When British Rail was first privatised, Richard Branson’s Virgin Group was awarded 2 of the rail franchises. When they started operating these in 1997, they combined them into one business – Virgin Trains.
The Franchise Agreement contained aggressive growth targets. Virgin Trains had to hit the ground running and dramatically increase passenger revenue.
The 2 franchises Virgin had inherited were on their knees. The trains and railway infrastructure had not been upgraded since the 1960s, and the reliability and punctuality of their franchises were poor. Virgin had committed to replace the trains with a state-of-the-art fleet, but this was going to take time… 7 years to be precise.
In addition, the Virgin brand was severely at odds with the Virgin Trains offering. In fact, everything the Virgin brand stood for was diametrically opposed to what they’d inherited.
The Marketing Challenge
How do you increase passenger revenue when your rail network is crumbling and you can’t leverage your hugely popular brand?
The Marketing Solution
You dig deep into your data and get creative!
Our starting place was to examine how full the trains were by time of day. We then examined the demographic profiles of the key urban areas our trains passed through.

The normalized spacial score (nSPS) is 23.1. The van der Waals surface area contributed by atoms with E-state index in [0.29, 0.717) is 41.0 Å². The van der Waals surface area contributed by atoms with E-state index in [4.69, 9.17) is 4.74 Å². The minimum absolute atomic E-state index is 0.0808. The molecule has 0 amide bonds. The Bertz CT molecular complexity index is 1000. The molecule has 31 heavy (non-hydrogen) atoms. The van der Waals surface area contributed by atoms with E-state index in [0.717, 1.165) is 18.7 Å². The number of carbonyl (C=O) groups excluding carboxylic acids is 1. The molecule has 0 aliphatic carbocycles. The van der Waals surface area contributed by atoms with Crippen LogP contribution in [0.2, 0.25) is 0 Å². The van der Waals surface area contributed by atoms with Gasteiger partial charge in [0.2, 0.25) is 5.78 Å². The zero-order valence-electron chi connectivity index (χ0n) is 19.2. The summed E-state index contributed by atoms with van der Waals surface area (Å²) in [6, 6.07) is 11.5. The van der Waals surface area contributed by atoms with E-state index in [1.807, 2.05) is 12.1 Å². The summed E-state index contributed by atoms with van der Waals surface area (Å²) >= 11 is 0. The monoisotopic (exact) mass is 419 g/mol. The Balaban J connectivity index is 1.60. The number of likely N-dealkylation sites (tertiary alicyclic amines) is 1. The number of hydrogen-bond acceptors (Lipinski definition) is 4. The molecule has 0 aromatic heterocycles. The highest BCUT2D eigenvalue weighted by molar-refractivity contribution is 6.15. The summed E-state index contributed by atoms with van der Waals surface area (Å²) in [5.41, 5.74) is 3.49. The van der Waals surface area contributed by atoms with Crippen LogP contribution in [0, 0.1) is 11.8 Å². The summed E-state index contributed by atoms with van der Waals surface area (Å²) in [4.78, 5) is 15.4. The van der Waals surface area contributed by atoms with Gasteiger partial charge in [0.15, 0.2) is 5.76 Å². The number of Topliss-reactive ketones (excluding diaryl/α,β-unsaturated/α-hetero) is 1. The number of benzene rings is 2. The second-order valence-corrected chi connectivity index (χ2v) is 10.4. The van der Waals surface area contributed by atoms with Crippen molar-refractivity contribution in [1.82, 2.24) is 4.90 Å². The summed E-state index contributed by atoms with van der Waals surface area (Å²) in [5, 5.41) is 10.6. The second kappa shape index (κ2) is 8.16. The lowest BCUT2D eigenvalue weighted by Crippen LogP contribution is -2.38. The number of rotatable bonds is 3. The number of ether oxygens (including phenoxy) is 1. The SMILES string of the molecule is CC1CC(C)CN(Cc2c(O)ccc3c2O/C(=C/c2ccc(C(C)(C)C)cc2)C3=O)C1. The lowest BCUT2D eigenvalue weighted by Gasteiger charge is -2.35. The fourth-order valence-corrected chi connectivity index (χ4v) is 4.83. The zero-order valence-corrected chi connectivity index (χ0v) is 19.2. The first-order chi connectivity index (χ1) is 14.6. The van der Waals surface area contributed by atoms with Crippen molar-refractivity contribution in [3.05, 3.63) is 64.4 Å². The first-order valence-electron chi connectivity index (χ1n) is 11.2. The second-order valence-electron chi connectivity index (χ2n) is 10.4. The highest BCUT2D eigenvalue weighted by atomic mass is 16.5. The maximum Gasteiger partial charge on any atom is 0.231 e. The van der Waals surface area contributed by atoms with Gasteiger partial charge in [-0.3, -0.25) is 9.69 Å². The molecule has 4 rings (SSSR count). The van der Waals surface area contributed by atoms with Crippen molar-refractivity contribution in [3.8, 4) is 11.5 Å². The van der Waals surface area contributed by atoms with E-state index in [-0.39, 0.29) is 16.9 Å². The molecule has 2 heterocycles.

Armed with this information, we created some rail products, a first in this industry. Our aim was to fill the trains, which had to run as scheduled whether they were full or not, more evenly across the day. To this end, we created 2 core products:
Virgin Value: our off-peak ticket for those who were price-sensitive and time-flexible. Our one-way fare from London to Birmingham was £5!!
Virgin Business: our peak travel ticket for those who were less-price senstive and not at all time-flexible. This was loaded with extras like meals, drinks and newspapers.
We also worked very closely with our operations colleagues to create a service programme to deliver these products and “Virginify” the customer experience at all touchpoints.
Year 1 Passenger Revenue